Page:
October 7, 2016

This week in the workplace: bias and more

The first presidential debate was a wild ride. And yet,

“one stunning bright spot emerged: for the first time in history, a major party candidate publicly addressed implicit bias.”

-Unitive CEO, Laura Mather

Secretary Clinton openly acknowledged that “implicit bias is a problem for everyone.” This, in front of a record-setting audience of more than 83 million viewers. Silicon Valley is no exception. This week the US Department of Labor sued Palantir Technologies. The DoL claims Palantir routinely discriminates against Asian job candidates. It’s an unusual suit, in that company reports and industry studies show that Asians are overrepresented in the tech industry. This points to a deeper issue. Representation doesn’t equal diversity.

Other minority groups feel this as well. Women are more than twice as likely as men to quit the tech industry. This is because they lack advancement opportunities. Surveys show women are “treated unfairly; underpaid, less likely to be fast-tracked than their male colleagues, and unable to advance.”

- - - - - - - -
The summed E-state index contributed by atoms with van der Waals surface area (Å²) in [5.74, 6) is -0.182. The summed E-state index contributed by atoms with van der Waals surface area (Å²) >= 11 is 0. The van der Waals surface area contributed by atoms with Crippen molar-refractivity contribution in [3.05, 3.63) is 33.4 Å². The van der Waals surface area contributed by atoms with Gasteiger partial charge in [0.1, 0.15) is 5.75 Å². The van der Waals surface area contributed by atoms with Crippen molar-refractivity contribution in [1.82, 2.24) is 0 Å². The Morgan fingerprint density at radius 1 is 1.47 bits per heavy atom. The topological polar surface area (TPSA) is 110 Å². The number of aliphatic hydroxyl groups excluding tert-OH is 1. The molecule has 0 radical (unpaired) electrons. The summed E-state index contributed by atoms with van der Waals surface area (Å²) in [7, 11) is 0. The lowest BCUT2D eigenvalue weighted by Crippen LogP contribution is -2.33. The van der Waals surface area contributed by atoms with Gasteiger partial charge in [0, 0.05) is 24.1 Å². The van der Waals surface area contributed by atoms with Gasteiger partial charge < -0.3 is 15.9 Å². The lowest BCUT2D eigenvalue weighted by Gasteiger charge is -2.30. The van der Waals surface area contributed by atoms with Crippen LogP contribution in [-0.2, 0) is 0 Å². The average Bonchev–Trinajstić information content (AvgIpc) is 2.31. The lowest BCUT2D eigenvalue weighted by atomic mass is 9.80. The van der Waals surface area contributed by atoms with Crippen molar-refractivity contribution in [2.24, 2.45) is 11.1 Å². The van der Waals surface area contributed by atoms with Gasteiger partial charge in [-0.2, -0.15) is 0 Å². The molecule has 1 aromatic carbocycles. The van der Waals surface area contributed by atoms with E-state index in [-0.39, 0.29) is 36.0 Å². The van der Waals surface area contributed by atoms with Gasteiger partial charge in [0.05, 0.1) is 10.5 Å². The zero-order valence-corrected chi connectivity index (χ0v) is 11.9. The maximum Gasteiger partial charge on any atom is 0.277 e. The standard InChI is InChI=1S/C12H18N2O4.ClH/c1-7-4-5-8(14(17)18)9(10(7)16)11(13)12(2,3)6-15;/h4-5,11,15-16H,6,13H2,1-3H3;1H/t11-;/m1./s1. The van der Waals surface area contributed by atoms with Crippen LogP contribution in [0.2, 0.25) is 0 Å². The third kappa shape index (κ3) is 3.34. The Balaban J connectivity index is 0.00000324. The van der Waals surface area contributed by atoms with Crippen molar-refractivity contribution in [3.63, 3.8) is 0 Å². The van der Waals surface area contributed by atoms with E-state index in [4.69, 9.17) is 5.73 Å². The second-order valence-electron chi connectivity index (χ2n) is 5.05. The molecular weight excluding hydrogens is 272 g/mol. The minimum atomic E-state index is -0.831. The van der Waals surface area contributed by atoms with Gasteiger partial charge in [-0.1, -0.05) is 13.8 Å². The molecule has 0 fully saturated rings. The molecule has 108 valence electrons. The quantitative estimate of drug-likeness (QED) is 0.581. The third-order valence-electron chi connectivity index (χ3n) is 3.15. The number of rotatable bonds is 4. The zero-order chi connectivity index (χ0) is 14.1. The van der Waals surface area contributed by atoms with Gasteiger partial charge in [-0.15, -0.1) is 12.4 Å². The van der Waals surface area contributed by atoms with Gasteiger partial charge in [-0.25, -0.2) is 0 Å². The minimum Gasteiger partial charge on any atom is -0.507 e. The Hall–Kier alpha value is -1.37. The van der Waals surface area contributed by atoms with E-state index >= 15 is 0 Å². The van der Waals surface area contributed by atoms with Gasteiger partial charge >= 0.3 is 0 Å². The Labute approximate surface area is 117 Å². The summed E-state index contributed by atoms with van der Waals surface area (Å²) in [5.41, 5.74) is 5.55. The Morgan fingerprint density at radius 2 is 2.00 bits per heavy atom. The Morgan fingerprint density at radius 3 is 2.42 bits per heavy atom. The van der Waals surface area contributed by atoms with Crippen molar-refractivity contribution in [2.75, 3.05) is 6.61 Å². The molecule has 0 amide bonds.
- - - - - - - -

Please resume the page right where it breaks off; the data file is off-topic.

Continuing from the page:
Not surprisingly, women in the corporate landscape are still underrepresented at every level as well. McKinsey & Company’s most recent report on gender equality in the workplace found that: “Women don’t get promoted as often as men. They negotiate for raises as often as their male counterparts, but are more likely to be called aggressive or bossy for doing so.”

But it’s not all bad news…

Luckily, Melinda Gates has a new mission: Women In Tech. Philanthropy’s first lady returns to her roots to tackle gender inequality in computer science. She’s building up a personal office to dedicate resources and attention to getting more women into tech — and helping them stay there.